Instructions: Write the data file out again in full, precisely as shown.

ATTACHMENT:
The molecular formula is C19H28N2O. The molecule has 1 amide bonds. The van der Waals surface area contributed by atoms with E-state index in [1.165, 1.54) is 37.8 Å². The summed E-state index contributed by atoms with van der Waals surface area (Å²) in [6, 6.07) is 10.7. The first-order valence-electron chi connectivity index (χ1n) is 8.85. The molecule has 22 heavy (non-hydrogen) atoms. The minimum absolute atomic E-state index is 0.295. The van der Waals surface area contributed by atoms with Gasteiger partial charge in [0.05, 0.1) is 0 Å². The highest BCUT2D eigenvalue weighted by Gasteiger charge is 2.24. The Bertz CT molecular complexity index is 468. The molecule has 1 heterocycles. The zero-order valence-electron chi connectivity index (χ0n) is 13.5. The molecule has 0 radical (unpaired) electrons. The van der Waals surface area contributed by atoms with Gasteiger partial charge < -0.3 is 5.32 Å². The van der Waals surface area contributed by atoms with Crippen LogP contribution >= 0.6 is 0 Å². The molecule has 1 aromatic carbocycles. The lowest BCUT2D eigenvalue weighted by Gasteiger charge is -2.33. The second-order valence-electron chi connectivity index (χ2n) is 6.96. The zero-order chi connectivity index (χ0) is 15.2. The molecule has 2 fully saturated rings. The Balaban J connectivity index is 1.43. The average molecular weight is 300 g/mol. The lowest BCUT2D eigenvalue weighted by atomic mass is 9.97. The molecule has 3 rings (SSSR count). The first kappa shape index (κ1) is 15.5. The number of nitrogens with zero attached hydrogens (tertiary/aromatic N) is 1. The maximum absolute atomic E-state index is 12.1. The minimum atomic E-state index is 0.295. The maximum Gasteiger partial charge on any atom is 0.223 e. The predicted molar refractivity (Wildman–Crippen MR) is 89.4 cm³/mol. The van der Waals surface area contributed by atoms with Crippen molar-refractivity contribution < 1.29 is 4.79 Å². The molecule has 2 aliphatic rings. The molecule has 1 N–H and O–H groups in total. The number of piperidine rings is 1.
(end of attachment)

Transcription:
The molecular formula is C19H28N2O. The molecule has 1 amide bonds. The van der Waals surface area contributed by atoms with E-state index in [1.165, 1.54) is 37.8 Å². The summed E-state index contributed by atoms with van der Waals surface area (Å²) in [6, 6.07) is 10.7. The first-order valence-electron chi connectivity index (χ1n) is 8.85. The molecule has 22 heavy (non-hydrogen) atoms. The minimum absolute atomic E-state index is 0.295. The van der Waals surface area contributed by atoms with Gasteiger partial charge in [0.05, 0.1) is 0 Å². The highest BCUT2D eigenvalue weighted by Gasteiger charge is 2.24. The Bertz CT molecular complexity index is 468. The molecule has 1 heterocycles. The zero-order valence-electron chi connectivity index (χ0n) is 13.5. The molecule has 0 radical (unpaired) electrons. The van der Waals surface area contributed by atoms with Gasteiger partial charge < -0.3 is 5.32 Å². The van der Waals surface area contributed by atoms with Crippen LogP contribution >= 0.6 is 0 Å². The molecule has 1 aromatic carbocycles. The lowest BCUT2D eigenvalue weighted by Gasteiger charge is -2.33. The second-order valence-electron chi connectivity index (χ2n) is 6.96. The zero-order chi connectivity index (χ0) is 15.2. The molecule has 2 fully saturated rings. The Balaban J connectivity index is 1.43. The average molecular weight is 300 g/mol. The lowest BCUT2D eigenvalue weighted by atomic mass is 9.97. The molecule has 3 rings (SSSR count). The first kappa shape index (κ1) is 15.5. The number of nitrogens with zero attached hydrogens (tertiary/aromatic N) is 1. The maximum absolute atomic E-state index is 12.1. The minimum atomic E-state index is 0.295. The maximum Gasteiger partial charge on any atom is 0.223 e. The predicted molar refractivity (Wildman–Crippen MR) is 89.4 cm³/mol. The van der Waals surface area contributed by atoms with Crippen molar-refractivity contribution < 1.29 is 4.79 Å². The molecule has 2 aliphatic rings. The molecule has 1 N–H and O–H groups in total. The number of piperidine rings is 1.